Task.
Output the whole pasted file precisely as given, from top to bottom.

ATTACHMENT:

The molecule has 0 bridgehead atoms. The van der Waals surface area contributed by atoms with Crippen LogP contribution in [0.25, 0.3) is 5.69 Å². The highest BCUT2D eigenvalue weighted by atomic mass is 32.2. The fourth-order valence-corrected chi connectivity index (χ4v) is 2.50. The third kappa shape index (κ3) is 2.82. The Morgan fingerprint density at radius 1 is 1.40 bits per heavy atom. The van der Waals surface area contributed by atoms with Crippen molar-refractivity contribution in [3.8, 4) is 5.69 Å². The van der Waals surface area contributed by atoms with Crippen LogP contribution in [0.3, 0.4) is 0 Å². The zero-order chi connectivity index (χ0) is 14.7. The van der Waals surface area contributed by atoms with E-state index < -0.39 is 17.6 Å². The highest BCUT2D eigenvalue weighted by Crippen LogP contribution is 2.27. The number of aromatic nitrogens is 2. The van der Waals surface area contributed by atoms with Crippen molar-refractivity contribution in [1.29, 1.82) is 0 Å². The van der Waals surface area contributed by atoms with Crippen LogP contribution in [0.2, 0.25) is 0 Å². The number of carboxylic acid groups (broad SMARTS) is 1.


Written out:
The molecule has 0 bridgehead atoms. The van der Waals surface area contributed by atoms with Crippen LogP contribution in [0.25, 0.3) is 5.69 Å². The highest BCUT2D eigenvalue weighted by atomic mass is 32.2. The fourth-order valence-corrected chi connectivity index (χ4v) is 2.50. The third kappa shape index (κ3) is 2.82. The Morgan fingerprint density at radius 1 is 1.40 bits per heavy atom. The van der Waals surface area contributed by atoms with Crippen molar-refractivity contribution in [3.8, 4) is 5.69 Å². The van der Waals surface area contributed by atoms with Crippen LogP contribution in [0.3, 0.4) is 0 Å². The zero-order chi connectivity index (χ0) is 14.7. The van der Waals surface area contributed by atoms with E-state index < -0.39 is 17.6 Å². The highest BCUT2D eigenvalue weighted by Crippen LogP contribution is 2.27. The number of aromatic nitrogens is 2. The van der Waals surface area contributed by atoms with Crippen molar-refractivity contribution in [1.29, 1.82) is 0 Å². The van der Waals surface area contributed by atoms with Crippen LogP contribution in [0.2, 0.25) is 0 Å². The number of carboxylic acid groups (broad SMARTS) is 1.